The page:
Networks play an important, but often overlooked, role in any cloud implementation. Inded, how the network is designed for the cloud can make a world of difference to how efficiently you are able to offer services to your end users.
Some 53 per cent of decision makers - according to a recent poll by Claranet - said that cloud’s dependency on internet access was a cause for concern during the migration process. “Services are only as reliable and secure as the network down which they are delivered.” adds Michel Robert, Claranet’s UK managing director.
It's clear then, that having the right network architecture in place as a solid foundation is important to ensure uptime and allay fears from the rest of the business that access to cloud services is flaky. So what are the elements of a good cloud network?
Designing the cloud network
Designing, managing, monitoring and securing the cloud requires a very different approach to that of the physical world, according to Trevor Dearing, Gigamon's marketing director for Europe, the Middle East and Africa (EMEA).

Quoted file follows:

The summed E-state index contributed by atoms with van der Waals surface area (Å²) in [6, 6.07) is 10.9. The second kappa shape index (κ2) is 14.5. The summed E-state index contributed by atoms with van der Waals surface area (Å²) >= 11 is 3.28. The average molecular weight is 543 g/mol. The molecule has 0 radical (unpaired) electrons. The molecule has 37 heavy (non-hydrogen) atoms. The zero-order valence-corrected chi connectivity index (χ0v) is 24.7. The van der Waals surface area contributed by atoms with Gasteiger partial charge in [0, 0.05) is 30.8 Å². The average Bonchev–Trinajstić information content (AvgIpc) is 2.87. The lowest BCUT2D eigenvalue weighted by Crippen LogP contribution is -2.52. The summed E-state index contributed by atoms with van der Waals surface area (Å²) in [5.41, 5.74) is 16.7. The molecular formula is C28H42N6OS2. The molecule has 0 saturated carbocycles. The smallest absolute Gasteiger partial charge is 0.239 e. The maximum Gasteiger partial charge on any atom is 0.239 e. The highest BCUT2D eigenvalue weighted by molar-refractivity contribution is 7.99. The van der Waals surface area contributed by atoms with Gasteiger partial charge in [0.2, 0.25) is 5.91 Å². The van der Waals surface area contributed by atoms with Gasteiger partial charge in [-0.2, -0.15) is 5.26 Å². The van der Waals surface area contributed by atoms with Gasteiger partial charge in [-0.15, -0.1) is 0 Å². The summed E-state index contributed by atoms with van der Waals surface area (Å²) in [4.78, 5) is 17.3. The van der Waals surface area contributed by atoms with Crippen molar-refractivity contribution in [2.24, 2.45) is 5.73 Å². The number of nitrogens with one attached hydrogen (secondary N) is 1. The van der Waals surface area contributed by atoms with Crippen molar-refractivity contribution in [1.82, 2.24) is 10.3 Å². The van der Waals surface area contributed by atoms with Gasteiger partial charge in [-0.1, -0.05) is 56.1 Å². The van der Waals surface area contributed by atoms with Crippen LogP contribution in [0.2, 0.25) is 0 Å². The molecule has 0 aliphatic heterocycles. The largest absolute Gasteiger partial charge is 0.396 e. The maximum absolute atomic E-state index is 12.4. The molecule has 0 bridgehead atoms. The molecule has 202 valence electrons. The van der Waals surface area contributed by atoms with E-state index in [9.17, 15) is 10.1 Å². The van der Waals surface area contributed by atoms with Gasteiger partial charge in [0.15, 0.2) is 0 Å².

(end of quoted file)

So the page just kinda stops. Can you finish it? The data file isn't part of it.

“As information and applications are moved from the confines of private data centres and into the cloud, many organisations can suffer from a reduced level of control and visibility of their data,” he says.
“Compounding the problem is the explosion in the amount of data that is crossing the networks every day and that monitoring tools are struggling to keep up – this increases the risk of blind-spots and outages.”
For operational efficiency, it is necessary to provide a reliable, secure and stable network and, while a range of tools are available to help, such as network analytics and security monitoring systems, they are only as effective as the information feed into them.
“The only way to solve the problem is through the use of visibility fabric architecture,” adds Dearing. “This bridges the gap between the world of physical, static infrastructure to the world of dynamic environments.”
Traffic visibility tools identify and appropriately direct traffic to the relevant management, analysis and security tools based on user-defined rules, alleviating congestion and using under-used devices.
“By prioritising critical traffic flows over non-essential ones, one application over another, as well as optimising packet information, visibility tools are able to address issues of over-subscription and deliver the appropriate, relevant and critical information to centralised security, monitoring and management systems,” Dearing says.